Citing Failure to Request Leave to Amend, Seventh Circuit Affirms Dismissal with Prejudice Under Rule 12(b)(6)

23 April 2018 Wisconsin Appellate Law Blog
Author(s): Anne-Louise T. Mittal

Federal district courts are supposed to grant leave to amend a complaint “freely … when justice so requires.” Fed. R. Civ. P. 15(a)(2).  The Seventh Circuit has construed this directive to require, in most cases, that a plaintiff whose complaint has been dismissed under Fed. R. Civ. P. 12(b)(6) be given at least one opportunity to amend the complaint. See Runnion ex rel. Runnion v. Girl Scouts of Greater Chi. & Nw. Ind., 786 F.3d 510, 519 (7th Cir. 2015). Dismissal with prejudice may be appropriate when it is clear from the face of the complaint that amendment would be futile, but the Seventh Circuit has emphasized that “[s]uch cases of clear futility at the outset of the case are rare” and denial of leave to amend at least once “will be reviewed rigorously on appeal.” Id. at 520.

The court’s recent decision in Haywood v. Massage Envy Franchising, LLC, No. 17-2402 (7th Cir. Apr. 10, 2018), is noteworthy for its seeming less-than-rigorous review of the dismissal with prejudice of a complaint alleging violations of Illinois and Missouri consumer fraud statutes. The plaintiffs in Haywood claimed that the defendant had violated both acts by advertising and selling one-hour massages that in fact lasted only 50 minutes. The defendant moved to dismiss the complaint for failure to state a claim, and the district court granted the motion with prejudice.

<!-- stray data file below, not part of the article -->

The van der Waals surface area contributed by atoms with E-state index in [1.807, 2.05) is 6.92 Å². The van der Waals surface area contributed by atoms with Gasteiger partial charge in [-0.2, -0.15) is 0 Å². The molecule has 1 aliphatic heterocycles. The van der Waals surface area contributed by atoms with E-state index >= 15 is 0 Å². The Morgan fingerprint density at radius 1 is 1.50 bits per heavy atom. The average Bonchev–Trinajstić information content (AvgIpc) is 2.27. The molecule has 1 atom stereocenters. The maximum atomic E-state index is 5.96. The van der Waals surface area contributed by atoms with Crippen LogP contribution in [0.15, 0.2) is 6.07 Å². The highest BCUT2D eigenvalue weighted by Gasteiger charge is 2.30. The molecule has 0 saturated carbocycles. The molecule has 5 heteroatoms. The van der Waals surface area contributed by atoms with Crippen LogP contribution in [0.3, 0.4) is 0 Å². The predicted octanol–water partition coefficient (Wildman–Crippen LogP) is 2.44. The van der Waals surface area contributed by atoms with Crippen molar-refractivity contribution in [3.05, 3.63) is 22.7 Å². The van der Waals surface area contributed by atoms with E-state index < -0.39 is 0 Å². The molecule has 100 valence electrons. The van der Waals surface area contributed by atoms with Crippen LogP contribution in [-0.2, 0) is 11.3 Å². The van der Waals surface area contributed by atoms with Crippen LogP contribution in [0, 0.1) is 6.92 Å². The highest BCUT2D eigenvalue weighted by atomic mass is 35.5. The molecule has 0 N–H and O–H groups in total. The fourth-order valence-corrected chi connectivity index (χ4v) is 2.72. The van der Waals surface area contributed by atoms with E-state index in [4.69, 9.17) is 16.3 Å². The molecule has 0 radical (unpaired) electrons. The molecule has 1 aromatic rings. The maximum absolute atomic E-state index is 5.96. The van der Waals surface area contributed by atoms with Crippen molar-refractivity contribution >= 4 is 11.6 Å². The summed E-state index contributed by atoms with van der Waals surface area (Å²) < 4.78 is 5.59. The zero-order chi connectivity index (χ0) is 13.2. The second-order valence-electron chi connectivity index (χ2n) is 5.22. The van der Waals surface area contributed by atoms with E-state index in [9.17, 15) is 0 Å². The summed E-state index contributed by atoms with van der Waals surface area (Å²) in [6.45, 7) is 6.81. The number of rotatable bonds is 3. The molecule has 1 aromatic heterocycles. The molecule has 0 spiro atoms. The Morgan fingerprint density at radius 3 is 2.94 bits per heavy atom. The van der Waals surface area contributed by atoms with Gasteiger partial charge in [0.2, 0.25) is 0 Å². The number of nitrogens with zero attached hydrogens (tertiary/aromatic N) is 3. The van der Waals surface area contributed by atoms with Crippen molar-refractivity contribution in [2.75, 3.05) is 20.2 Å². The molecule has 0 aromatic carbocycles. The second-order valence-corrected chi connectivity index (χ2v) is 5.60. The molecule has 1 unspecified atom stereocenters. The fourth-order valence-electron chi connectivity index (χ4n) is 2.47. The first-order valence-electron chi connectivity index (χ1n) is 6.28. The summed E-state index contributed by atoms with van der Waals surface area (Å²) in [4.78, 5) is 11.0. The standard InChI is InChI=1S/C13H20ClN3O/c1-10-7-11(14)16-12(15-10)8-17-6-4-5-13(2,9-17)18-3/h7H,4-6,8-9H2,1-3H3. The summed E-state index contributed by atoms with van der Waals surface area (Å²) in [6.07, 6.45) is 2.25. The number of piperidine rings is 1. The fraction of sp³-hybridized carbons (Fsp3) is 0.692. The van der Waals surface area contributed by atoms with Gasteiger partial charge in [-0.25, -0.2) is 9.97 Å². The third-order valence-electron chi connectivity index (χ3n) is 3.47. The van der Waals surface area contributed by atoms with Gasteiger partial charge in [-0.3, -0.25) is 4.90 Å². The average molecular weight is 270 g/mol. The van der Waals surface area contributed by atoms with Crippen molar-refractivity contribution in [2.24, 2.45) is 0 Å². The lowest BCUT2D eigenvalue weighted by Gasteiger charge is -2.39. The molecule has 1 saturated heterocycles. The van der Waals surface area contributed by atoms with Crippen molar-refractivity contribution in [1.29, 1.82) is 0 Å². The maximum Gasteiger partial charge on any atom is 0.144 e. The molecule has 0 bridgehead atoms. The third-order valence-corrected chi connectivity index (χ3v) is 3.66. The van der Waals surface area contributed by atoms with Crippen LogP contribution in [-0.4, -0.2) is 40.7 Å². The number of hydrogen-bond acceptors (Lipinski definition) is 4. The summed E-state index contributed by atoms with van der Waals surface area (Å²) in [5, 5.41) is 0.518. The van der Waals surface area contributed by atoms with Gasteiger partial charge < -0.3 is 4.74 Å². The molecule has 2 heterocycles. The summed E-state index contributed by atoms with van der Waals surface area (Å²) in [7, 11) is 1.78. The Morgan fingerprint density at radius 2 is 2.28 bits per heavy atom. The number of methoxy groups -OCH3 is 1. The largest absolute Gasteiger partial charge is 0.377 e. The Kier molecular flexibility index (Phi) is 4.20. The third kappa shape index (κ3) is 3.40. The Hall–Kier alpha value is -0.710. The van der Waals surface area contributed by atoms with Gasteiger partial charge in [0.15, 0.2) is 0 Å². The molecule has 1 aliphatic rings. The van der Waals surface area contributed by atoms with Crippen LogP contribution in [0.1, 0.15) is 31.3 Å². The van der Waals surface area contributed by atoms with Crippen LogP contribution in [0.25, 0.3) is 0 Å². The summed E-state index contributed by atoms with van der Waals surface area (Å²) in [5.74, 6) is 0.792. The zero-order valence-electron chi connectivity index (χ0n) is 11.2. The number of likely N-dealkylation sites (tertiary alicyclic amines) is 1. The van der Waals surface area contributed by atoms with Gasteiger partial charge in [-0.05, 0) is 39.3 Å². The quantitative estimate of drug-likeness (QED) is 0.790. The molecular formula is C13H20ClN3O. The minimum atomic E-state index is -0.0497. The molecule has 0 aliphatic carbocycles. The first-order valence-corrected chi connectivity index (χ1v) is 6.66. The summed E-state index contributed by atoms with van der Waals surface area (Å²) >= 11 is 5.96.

The Seventh Circuit affirmed, in an opinion by Judge William Bauer, joined by Judge Ilana Rovner, holding that the complaint was deficient under both the statutes and Fed. R. Civ. P. 9(b)’s heightened pleading standard. The court further held, with relatively little discussion, that the district court had not abused its discretion by dismissing the complaint with prejudice because the plaintiffs had not explicitly asked for leave to amend. Acknowledging Rule 15(a)(2)’s liberal approach to allowing amendment, the court explained that “[n]othing in Rule 15, nor in any of our cases, suggests that a district court must give leave to amend a complaint where a party does not request it or suggest to the court the ways in which it might cure the defects.” Slip Op. 10.

Judge Diane Sykes, who dissented on the merits, did not address whether dismissal with prejudice was warranted.

The takeaway from Haywood is clear: When opposing a Rule 12(b)(6) motion to dismiss, be sure to ask for leave to amend the complaint should the motion be granted and to describe the nature of the proposed amendments. The district court is likely to grant leave to amend in most cases, and, if it does not, its decision will be closely scrutinized on appeal. But, without an explicit request for leave to amend, don’t be surprised if the Seventh Circuit upholds the district court’s decision.

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